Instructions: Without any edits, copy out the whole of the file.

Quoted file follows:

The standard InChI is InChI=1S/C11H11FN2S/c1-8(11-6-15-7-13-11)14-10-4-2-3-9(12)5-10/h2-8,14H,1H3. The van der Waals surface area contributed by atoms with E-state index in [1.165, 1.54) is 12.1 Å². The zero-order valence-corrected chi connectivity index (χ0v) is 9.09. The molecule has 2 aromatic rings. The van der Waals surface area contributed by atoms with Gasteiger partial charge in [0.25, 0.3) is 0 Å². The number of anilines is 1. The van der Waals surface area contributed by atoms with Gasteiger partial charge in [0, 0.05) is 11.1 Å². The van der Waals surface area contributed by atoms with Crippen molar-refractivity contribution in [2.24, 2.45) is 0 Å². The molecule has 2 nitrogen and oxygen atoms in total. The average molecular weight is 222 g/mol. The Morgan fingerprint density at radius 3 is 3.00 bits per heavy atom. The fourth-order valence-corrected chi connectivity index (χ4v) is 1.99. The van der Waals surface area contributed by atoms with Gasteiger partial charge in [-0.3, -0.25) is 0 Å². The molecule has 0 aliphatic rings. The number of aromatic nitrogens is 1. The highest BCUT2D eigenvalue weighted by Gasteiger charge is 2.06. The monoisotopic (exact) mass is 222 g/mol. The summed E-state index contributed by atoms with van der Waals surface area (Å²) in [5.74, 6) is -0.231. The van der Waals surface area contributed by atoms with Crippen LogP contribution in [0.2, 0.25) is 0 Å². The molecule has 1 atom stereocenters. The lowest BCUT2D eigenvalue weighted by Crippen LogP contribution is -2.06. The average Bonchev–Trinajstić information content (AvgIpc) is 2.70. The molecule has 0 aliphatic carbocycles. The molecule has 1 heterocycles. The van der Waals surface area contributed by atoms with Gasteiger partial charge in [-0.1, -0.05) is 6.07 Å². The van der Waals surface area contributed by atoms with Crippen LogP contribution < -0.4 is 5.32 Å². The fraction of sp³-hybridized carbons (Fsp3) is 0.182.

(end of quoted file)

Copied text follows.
The standard InChI is InChI=1S/C11H11FN2S/c1-8(11-6-15-7-13-11)14-10-4-2-3-9(12)5-10/h2-8,14H,1H3. The van der Waals surface area contributed by atoms with E-state index in [1.165, 1.54) is 12.1 Å². The zero-order valence-corrected chi connectivity index (χ0v) is 9.09. The molecule has 2 aromatic rings. The van der Waals surface area contributed by atoms with Gasteiger partial charge in [0.25, 0.3) is 0 Å². The number of anilines is 1. The van der Waals surface area contributed by atoms with Gasteiger partial charge in [0, 0.05) is 11.1 Å². The van der Waals surface area contributed by atoms with Crippen molar-refractivity contribution in [2.24, 2.45) is 0 Å². The molecule has 2 nitrogen and oxygen atoms in total. The average molecular weight is 222 g/mol. The Morgan fingerprint density at radius 3 is 3.00 bits per heavy atom. The fourth-order valence-corrected chi connectivity index (χ4v) is 1.99. The van der Waals surface area contributed by atoms with Gasteiger partial charge in [-0.3, -0.25) is 0 Å². The molecule has 0 aliphatic rings. The number of aromatic nitrogens is 1. The highest BCUT2D eigenvalue weighted by Gasteiger charge is 2.06. The monoisotopic (exact) mass is 222 g/mol. The summed E-state index contributed by atoms with van der Waals surface area (Å²) in [5.74, 6) is -0.231. The van der Waals surface area contributed by atoms with Crippen LogP contribution in [0.2, 0.25) is 0 Å². The molecule has 1 atom stereocenters. The lowest BCUT2D eigenvalue weighted by Crippen LogP contribution is -2.06. The average Bonchev–Trinajstić information content (AvgIpc) is 2.70. The molecule has 0 aliphatic carbocycles. The molecule has 1 heterocycles. The van der Waals surface area contributed by atoms with Gasteiger partial charge in [-0.1, -0.05) is 6.07 Å². The van der Waals surface area contributed by atoms with Crippen LogP contribution < -0.4 is 5.32 Å². The fraction of sp³-hybridized carbons (Fsp3) is 0.182.